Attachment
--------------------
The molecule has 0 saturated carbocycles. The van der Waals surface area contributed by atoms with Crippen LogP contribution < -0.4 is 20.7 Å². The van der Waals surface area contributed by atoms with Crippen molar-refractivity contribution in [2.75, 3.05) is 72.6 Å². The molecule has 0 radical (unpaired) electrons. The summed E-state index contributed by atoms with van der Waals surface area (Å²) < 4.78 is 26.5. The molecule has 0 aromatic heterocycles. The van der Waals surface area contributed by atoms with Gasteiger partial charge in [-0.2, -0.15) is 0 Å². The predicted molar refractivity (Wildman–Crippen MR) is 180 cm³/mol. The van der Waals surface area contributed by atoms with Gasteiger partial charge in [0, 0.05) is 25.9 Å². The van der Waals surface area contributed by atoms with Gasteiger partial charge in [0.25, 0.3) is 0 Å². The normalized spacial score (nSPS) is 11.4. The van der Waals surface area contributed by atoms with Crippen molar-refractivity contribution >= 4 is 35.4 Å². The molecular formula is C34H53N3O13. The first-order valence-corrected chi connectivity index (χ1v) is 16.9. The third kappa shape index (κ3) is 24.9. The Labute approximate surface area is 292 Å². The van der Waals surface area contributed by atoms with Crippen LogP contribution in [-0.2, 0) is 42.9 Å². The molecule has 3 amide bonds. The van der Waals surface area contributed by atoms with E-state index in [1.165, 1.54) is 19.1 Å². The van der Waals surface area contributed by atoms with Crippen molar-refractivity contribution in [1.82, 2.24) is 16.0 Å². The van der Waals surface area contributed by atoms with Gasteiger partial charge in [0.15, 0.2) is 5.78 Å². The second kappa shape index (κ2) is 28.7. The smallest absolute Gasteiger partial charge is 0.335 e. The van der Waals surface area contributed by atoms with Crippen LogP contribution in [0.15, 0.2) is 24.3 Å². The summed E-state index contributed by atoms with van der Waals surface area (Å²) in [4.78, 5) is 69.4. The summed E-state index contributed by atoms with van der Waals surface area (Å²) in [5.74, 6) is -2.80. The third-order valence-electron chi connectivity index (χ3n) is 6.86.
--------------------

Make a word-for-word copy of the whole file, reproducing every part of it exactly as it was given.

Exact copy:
The molecule has 0 saturated carbocycles. The van der Waals surface area contributed by atoms with Crippen LogP contribution < -0.4 is 20.7 Å². The van der Waals surface area contributed by atoms with Crippen molar-refractivity contribution in [2.75, 3.05) is 72.6 Å². The molecule has 0 radical (unpaired) electrons. The summed E-state index contributed by atoms with van der Waals surface area (Å²) < 4.78 is 26.5. The molecule has 0 aromatic heterocycles. The van der Waals surface area contributed by atoms with Gasteiger partial charge in [-0.2, -0.15) is 0 Å². The predicted molar refractivity (Wildman–Crippen MR) is 180 cm³/mol. The van der Waals surface area contributed by atoms with Gasteiger partial charge in [0, 0.05) is 25.9 Å². The van der Waals surface area contributed by atoms with Gasteiger partial charge in [0.25, 0.3) is 0 Å². The normalized spacial score (nSPS) is 11.4. The van der Waals surface area contributed by atoms with Crippen molar-refractivity contribution >= 4 is 35.4 Å². The molecular formula is C34H53N3O13. The first-order valence-corrected chi connectivity index (χ1v) is 16.9. The third kappa shape index (κ3) is 24.9. The Labute approximate surface area is 292 Å². The van der Waals surface area contributed by atoms with Crippen LogP contribution in [-0.2, 0) is 42.9 Å². The molecule has 3 amide bonds. The van der Waals surface area contributed by atoms with E-state index in [1.165, 1.54) is 19.1 Å². The van der Waals surface area contributed by atoms with Crippen molar-refractivity contribution in [1.82, 2.24) is 16.0 Å². The van der Waals surface area contributed by atoms with Gasteiger partial charge in [0.15, 0.2) is 5.78 Å². The second kappa shape index (κ2) is 28.7. The smallest absolute Gasteiger partial charge is 0.335 e. The van der Waals surface area contributed by atoms with Crippen LogP contribution in [0.15, 0.2) is 24.3 Å². The summed E-state index contributed by atoms with van der Waals surface area (Å²) in [4.78, 5) is 69.4. The summed E-state index contributed by atoms with van der Waals surface area (Å²) in [5.74, 6) is -2.80. The third-order valence-electron chi connectivity index (χ3n) is 6.86.